Wednesday, July 31, 2013

Understanding Broadband Technologies

Watch this timely presentation to help your business understand exactly what you need for your internet network, and how it should work for you. Armed with this information you'll know what to look for and how to ask for it. This will make sure you get what you need, and nothing more. Once you can talk the language, you'll never risk being taken advantage of again with a solution that costs more than it should...and doesn't perform the way you need it to.

If your business has a need to improve your current network, or build a new one, you can get free advice at the below website including no obligation quotes from available providers that serve your location. Simply submit your request, and include any specific requirements you need the solution to meet. It's that easy.

Network Solutions

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Saturday, July 27, 2013

CIO Playbook....Enterprise Telephony

The big business communications space is moving quickly. Is your business getting the most out of the technology available? Are your employees using these powerful communications features to make their jobs easier? This brand new CIO Playbook: Enterprise Telephony from CBP research gives you their latest advice on everything from enterprise phone systems to addressing BYOD (bring your own device) concerns... and much more.

This complimentary guide covers:

* Changes in the enterprise phone system market

* Collaboration tools

* The rise of BYOD

* And much more

The field of telephony is constantly evolving -- is your business ready for the latest wave of changes? There are two ways to look at these changes and their effect on your company. One is as a series of potential challenges to deal with. The other is as opportunities to improve your employees’ ability to communicate. This newest enterprise telephony white paper honestly deals with both sides of the coin, presenting you with the latest changes and soon-to-be changes to the industry so that you can not only ready your company for the evolutions, but embrace the ever-changing nature of telephony to come.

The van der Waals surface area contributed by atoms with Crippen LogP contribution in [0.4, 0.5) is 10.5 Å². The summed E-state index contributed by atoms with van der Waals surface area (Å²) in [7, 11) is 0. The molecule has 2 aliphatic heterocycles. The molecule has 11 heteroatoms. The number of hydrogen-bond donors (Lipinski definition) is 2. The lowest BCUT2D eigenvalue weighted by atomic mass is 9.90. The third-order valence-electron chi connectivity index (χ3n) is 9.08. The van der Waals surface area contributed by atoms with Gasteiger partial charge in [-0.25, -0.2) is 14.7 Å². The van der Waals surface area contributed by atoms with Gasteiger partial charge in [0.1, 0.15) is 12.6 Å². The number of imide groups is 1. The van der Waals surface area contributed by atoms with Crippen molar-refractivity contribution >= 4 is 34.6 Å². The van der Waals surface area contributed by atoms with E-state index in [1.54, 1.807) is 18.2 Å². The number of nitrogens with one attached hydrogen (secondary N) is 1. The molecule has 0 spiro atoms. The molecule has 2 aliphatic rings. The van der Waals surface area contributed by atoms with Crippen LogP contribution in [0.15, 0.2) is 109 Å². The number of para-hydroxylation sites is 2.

Get your free copy here...

CIO Playbook

Once you've armed yourself with the insights from the guide....you can request free quotes from the avaiable providers in your area here:

Enterprise Telephony

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Wednesday, July 24, 2013

Telecom Industry News

We haven't shared news for the Telecom industry in awhile. What follows should catch you up a bit on what Telecommunication providers have been up to recently.

* Cbeyond now offers TotalAssist Services, which takes IT management off of customers' plates.

* CenturyLink announced that it has extended its fiber network into metro Jacksonville, Fla., connecting to two independent, third-party data centers.

* EarthLink launched its Cloud Disaster Recovery service, the latest in its line of virtualization platforms for businesses.

* EarthLink has opened a new data center and sales office in Dallas.

* Windstream announced Wednesday that its Advanced Application Reporting (AAR) product for enterprise business customers is now available throughout its footprint.

* MASERGY says its Intelligent SIP Trunking service is now compliant with key communications solutions from Avaya, the provider of business collaboration and communication solutions.

* CenturyLink named Ciena as one of its latest 100G suppliers with plans to leverage the vendor's 6500 Packet-Optical Network Platform.

* TelePacific has launched an integrated hosted PBX solution now available to channel partners through the company's TelePartner program.

* AT&T expands its cloud and IP service presence with a new reseller program.

* Integra Telecom rebrands itself as Integra, expands focus to enterprise market.

* TelePacific has launched an integrated hosted PBX solution now available to channel partners through the company's TelePartner program.

* Comcast becomes world's first carrier ethernet 2.0 certified provider.

* Verizon spent over $347 million on its wireline networks and IT infrastructure in Florida in 2012.

* XO debuts intelligent WAN. The XO Intelligent WAN solution offers a comprehensive and integrated approach to meeting the demands placed on networks today through tomorrow by combining intelligent networking, integrated security, and end-to-end visibility of the performance of applications across the network.

* Advantix will be adding international rate reduction and BYOD management solutions.

* Cbeyond is expanding their Metro E footprint in all 14 of their markets.

* EarthLink launched their new TechCare solution for Telarus partners, enabling you to offer IT care solutions and support to your clients.

* MegaPath now offers enterprise SIP trunking

* Nitel launched their new hosted PBX and SIP products N-Tellivoice

* Telnes will be launching several new products including 100MB Fiber, Integrated Access, SIP Trunking, and much more.

If you'd like to learn more...and take advantage of any of the services mentioned above ... simply request more information and a free rate quote here:

Telecommunication Services & Free Quotes

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Saturday, July 20, 2013

Unified Communications.... Potentially Lucrative, Definitely Needed, But Still Currently Untapped

Research conducted by MDS has found that 75% of IT and telecoms decision-makers are looking to move towards a Unified Communications (UC) infrastructure in the next 12 months; good news for operators looking for additional revenue streams from the business segment.